The Great Journey in Photography

Moose Fodder

Sandhill Cranes in the distance

A few days ago Moose Peterson wrote about composition and how hard and frankly how important it is to make an image where the subject is very small in the frame. He made a great commentary along with a stunning photo. You can read that post here.

I, like many are one of those people who is usually trying to get as close as possible to my subject. It is not that easy, carrying long heavy lenses, learning good technique, and lots and lots of practice are the soup du jour. It is something that I prefer and yes it is the challenge that makes it most exciting. To answer the Moose question of why I would make an image that way I have to say it is a threefold answer. First, I like that style the most. amazing detail, color and blurred out back grounds are a showcase for great technique and top-level gear. Second, I am a suburban shooter and ugly and distracting backgrounds are a fact of life. You kind of have to go for what you know and it is really tough to make the composition when you can’t practice it. I think that many of us go for the “eyeballshot” simply because we can do it on a regular basis. Third, and I know I am repeating myself a bit, but that is what I like the most. A well done avian portrait or head shot is awesome to me.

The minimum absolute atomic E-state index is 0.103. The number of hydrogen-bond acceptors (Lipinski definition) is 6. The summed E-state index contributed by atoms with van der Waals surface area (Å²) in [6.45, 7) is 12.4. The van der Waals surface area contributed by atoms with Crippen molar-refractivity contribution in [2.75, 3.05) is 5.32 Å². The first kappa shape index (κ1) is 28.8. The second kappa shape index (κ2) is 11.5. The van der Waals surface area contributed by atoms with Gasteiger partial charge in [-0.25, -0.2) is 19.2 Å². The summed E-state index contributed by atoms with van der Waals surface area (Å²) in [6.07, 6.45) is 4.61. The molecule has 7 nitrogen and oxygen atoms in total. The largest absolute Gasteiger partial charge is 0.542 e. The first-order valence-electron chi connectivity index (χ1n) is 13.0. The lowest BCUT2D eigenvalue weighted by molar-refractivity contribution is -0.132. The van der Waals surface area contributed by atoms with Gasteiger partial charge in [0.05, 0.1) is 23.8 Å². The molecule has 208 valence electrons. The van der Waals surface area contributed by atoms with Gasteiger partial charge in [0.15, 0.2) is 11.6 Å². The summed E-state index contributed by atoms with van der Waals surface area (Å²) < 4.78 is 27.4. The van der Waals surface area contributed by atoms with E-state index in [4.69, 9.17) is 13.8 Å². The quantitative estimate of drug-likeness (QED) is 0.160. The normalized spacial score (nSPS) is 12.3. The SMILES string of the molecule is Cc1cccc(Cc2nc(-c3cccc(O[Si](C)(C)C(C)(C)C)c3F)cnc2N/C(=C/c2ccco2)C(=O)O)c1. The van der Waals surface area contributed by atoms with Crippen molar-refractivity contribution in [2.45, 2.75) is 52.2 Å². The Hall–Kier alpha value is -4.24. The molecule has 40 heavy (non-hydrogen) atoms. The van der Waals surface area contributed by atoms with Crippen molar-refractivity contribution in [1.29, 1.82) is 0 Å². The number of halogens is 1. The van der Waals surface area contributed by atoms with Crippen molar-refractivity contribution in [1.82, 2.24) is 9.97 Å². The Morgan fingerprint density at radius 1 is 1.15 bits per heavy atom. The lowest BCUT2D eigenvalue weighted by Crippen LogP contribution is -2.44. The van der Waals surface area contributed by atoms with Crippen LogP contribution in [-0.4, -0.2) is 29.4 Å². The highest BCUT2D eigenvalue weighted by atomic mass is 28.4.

But, as it turns out the Moose is also quite right. I had a really hard time selecting a picture to put with this post because I didn’t have many (any?) of those great composition, story telling images that Moose loves so much. I bet that many people are in the same boat as me too. I have to add that those opportunities just don’t come by that often and quite honestly when I can make those things happen I am most likely searching for something else. It is more difficult to make that kind of image. I am not sure that I am willing to say that one is more attractive than the other though, and I will mention that when I was at Bosque Del Apache last year I found myself pulling back more in an attempt to get the surrounding scenery, to tell a better story, and that is a good thing.

Something I do know, is that it is all pretty hard but with practice, patience, and a bit of luck any of us can make great images whether they be “eyeballs” or landscaped wildlife.

You can see more of my “eyeball” shots here.

Thanks for reading!!

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